Will wildlife be fooled into bedding down for the night during the eclipse?

Coverage of the August 2017 solar eclipse is brought to you by Shoshone Rose Casino and Hotel.


JACKSON HOLE, WYO – What will the eclipse be like? How dark will it get? How will wildlife react?

Buckrail read with great interest an eclipse blog by EcoAdventure guide Josh Metten that covers some history of eclipses, a little bit of science, and some speculation on what wildlife may do during the two minutes and 15 seconds of total darkness that will be experienced in Jackson Hole during the Total Solar Eclipse 2017.

Thomas Edison, second from right, visited Wyoming to view an eclipse in 1878. (Carbon County Museum)

“For centuries, scientists and astronomers have been fascinated by solar eclipses, undertaking scientific observations of the phenomena. The ‘Great Eclipse of 1878’ attracted inventor Thomas Edison and astronomer Henry Draper to Rawlins, Wyoming in an effort to document the corona, or outer ring of the sun. Usually not visible due to the brightness of the sun’s disk, the corona only appears during totality, or when the moon completely covers the disk. Drawings of the corona during the 1878 eclipse were some of the first to document its size and scope,” Metten writes.

An eclipse in 1919 even helped scientists confirm Albert Einstein’s Theory of Relativity, which postulated and described how the speed of objects can influence time itself.

Eclipse graphic (Josh Metten, Wyoming Stargazing)

Remember, the moon is 400 times smaller than the sun. So how can it completely block out the sun’s light this August? Well, the moon is 400 times closer to earth than the sun, making both objects appear similar in size in the sky. “When the sun, moon, and earth line up in a perfect syzygy (an astronomy term for alignment of celestial objects, especially the sun and moon) an eclipse occurs. The moons small size means only an area between 73 and 166 miles wide is impacted, known as the path of totality,” Metten states.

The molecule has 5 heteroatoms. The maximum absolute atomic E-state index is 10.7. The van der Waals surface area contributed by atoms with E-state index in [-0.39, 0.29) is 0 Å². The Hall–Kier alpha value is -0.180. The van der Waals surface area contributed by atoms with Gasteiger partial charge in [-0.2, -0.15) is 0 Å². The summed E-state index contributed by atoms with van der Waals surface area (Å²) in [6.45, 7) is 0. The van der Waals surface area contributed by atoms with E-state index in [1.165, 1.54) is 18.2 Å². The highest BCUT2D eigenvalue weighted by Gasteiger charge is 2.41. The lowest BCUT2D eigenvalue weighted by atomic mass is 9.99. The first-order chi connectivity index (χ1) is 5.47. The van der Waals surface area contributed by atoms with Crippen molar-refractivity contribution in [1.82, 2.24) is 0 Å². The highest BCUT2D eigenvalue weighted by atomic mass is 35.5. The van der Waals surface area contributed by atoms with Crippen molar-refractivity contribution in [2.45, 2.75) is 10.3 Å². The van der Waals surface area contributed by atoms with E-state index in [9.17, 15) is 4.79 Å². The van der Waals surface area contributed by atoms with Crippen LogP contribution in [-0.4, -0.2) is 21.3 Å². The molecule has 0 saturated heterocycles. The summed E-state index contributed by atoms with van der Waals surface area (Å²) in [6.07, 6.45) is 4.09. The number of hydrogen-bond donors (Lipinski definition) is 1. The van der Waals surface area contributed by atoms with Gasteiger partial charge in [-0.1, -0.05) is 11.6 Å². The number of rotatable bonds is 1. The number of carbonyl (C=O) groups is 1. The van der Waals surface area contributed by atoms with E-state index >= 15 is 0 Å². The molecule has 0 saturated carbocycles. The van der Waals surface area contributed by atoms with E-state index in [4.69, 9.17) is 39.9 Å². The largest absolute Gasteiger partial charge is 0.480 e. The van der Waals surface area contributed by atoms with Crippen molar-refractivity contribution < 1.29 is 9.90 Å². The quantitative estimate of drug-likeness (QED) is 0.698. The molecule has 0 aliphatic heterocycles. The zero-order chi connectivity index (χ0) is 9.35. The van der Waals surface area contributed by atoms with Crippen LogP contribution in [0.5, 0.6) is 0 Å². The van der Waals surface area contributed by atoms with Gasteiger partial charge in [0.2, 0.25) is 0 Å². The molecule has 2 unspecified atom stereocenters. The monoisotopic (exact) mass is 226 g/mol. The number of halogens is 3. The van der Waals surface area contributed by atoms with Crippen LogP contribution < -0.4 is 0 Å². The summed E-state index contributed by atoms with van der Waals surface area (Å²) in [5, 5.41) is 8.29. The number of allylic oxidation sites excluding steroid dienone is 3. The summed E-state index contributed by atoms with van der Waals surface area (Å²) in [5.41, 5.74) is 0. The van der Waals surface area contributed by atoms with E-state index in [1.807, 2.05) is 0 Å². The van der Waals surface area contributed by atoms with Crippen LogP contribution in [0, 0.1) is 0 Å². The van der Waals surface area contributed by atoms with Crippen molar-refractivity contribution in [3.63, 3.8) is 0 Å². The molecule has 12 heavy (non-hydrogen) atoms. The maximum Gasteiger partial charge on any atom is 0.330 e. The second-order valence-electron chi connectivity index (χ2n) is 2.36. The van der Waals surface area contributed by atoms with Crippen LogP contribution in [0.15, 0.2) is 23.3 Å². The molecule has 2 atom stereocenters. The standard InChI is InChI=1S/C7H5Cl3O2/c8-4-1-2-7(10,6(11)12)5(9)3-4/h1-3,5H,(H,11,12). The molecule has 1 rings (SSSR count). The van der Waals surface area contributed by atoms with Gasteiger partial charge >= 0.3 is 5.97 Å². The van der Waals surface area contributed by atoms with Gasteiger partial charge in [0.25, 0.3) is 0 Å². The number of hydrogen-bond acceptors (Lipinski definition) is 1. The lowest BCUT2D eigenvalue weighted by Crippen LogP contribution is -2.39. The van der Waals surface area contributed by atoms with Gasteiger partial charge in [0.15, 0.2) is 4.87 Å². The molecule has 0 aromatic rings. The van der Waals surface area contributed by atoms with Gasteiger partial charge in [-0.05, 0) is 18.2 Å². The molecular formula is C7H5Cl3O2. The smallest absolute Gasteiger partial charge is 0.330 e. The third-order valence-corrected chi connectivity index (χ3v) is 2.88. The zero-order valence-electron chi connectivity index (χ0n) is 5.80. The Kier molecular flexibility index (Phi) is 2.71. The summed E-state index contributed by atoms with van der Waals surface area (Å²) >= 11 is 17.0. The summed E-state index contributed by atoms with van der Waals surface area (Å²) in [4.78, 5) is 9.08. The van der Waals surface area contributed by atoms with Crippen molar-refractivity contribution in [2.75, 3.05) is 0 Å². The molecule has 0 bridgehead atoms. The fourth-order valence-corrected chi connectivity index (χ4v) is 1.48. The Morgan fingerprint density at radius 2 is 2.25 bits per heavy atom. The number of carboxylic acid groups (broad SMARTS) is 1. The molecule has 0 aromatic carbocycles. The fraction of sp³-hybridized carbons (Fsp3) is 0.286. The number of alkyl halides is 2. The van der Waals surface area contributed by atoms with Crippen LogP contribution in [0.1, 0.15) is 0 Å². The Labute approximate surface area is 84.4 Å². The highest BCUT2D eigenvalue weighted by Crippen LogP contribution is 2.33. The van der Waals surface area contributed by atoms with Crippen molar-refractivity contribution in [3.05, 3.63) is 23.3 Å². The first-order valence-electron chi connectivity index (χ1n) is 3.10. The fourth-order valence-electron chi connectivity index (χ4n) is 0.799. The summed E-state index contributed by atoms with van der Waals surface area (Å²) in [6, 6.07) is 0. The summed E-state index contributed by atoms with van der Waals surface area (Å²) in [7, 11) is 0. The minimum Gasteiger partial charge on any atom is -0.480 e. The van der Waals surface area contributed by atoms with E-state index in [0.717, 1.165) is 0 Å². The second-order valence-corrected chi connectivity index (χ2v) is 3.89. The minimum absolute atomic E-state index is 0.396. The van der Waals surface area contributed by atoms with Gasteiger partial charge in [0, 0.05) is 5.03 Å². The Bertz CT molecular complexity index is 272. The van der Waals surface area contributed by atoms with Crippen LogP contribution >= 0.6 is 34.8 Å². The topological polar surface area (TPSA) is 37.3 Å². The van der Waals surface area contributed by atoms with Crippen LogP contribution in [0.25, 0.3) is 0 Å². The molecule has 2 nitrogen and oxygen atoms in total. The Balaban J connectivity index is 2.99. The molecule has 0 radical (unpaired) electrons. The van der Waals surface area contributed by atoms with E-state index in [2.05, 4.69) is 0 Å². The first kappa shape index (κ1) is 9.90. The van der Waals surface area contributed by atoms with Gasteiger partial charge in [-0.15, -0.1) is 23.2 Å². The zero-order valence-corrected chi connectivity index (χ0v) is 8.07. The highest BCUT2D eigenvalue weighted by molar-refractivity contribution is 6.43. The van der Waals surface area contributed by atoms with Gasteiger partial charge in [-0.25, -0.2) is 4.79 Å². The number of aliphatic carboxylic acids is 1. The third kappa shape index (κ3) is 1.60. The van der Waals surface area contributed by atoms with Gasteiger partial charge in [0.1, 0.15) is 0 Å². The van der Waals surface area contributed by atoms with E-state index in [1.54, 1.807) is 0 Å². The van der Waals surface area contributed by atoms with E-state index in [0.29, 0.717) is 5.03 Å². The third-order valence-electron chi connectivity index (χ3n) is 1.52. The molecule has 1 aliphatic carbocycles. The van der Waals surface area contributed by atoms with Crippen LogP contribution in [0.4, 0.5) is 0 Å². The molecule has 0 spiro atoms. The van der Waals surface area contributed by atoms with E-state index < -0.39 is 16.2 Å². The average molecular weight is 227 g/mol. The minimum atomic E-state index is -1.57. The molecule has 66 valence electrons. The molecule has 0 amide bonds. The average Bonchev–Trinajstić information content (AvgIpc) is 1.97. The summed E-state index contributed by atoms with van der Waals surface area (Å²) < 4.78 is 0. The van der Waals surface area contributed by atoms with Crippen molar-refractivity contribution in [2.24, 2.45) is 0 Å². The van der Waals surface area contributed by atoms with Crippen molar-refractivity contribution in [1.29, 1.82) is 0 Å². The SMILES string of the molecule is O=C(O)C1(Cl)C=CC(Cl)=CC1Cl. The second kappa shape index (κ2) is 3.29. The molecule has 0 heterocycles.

Judging from past solar eclipses, wildlife is expected to not only notice what is going on, but some may actually be fooled into thinking night is falling at 11:35 in the morning.

“The plunge into darkness will undoubtedly change behavior. During past eclipses, observers floating in the ocean observed the sudden surfacing of dolphins and whales, looking out at the eclipsed sun during totality, only to submerge immediately following the event. An eerie silence from the cessation of bird calls and movement of other animals is expected, as is most likely an event none have ever experienced,” Metten writes. “Disturbed by the sudden darkness, animals might look up, confused. Some nervously may bed down in preparation for night. For more than two minutes, an uneasy stillness will descend on the landscape as the calls of songbirds cease, some returning towards their roosting locations, believing night has fallen.”

It will be interesting to hear the hush of the eclipse as songbirds and crickets cease making noise in their temporary bewilderment.

Wyoming Stargazing also contributed to this story.

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